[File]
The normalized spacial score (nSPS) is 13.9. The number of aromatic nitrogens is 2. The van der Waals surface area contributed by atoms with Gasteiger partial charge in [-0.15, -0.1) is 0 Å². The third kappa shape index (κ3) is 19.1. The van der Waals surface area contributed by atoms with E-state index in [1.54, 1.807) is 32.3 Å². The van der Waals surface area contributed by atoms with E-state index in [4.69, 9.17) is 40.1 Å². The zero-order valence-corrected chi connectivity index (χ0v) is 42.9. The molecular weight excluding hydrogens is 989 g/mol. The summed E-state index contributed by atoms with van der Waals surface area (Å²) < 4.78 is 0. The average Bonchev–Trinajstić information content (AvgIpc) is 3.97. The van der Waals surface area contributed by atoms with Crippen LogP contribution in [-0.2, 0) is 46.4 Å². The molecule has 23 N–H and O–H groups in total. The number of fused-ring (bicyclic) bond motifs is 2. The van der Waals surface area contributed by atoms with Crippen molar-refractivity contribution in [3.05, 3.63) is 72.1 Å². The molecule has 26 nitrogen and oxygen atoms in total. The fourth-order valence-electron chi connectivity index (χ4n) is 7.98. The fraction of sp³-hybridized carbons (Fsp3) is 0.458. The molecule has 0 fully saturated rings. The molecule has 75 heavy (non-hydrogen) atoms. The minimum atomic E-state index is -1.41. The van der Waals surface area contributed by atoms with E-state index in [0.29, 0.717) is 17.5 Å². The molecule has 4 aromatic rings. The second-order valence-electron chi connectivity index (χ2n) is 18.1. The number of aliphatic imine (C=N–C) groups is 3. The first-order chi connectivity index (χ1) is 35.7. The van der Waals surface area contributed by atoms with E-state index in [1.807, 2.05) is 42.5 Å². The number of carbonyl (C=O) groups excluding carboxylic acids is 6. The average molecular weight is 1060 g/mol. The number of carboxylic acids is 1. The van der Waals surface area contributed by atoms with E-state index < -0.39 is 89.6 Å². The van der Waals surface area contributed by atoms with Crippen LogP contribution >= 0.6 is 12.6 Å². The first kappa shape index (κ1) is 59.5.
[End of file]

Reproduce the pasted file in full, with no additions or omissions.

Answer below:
The normalized spacial score (nSPS) is 13.9. The number of aromatic nitrogens is 2. The van der Waals surface area contributed by atoms with Gasteiger partial charge in [-0.15, -0.1) is 0 Å². The third kappa shape index (κ3) is 19.1. The van der Waals surface area contributed by atoms with E-state index in [1.54, 1.807) is 32.3 Å². The van der Waals surface area contributed by atoms with E-state index in [4.69, 9.17) is 40.1 Å². The zero-order valence-corrected chi connectivity index (χ0v) is 42.9. The molecular weight excluding hydrogens is 989 g/mol. The summed E-state index contributed by atoms with van der Waals surface area (Å²) < 4.78 is 0. The average Bonchev–Trinajstić information content (AvgIpc) is 3.97. The van der Waals surface area contributed by atoms with Crippen LogP contribution in [-0.2, 0) is 46.4 Å². The molecule has 23 N–H and O–H groups in total. The number of fused-ring (bicyclic) bond motifs is 2. The van der Waals surface area contributed by atoms with Crippen molar-refractivity contribution in [3.05, 3.63) is 72.1 Å². The molecule has 26 nitrogen and oxygen atoms in total. The fourth-order valence-electron chi connectivity index (χ4n) is 7.98. The fraction of sp³-hybridized carbons (Fsp3) is 0.458. The molecule has 0 fully saturated rings. The molecule has 75 heavy (non-hydrogen) atoms. The minimum atomic E-state index is -1.41. The van der Waals surface area contributed by atoms with E-state index in [0.29, 0.717) is 17.5 Å². The molecule has 4 aromatic rings. The second-order valence-electron chi connectivity index (χ2n) is 18.1. The number of aliphatic imine (C=N–C) groups is 3. The first-order chi connectivity index (χ1) is 35.7. The van der Waals surface area contributed by atoms with E-state index in [1.807, 2.05) is 42.5 Å². The number of carbonyl (C=O) groups excluding carboxylic acids is 6. The average molecular weight is 1060 g/mol. The number of carboxylic acids is 1. The van der Waals surface area contributed by atoms with E-state index < -0.39 is 89.6 Å². The van der Waals surface area contributed by atoms with Crippen LogP contribution >= 0.6 is 12.6 Å². The first kappa shape index (κ1) is 59.5.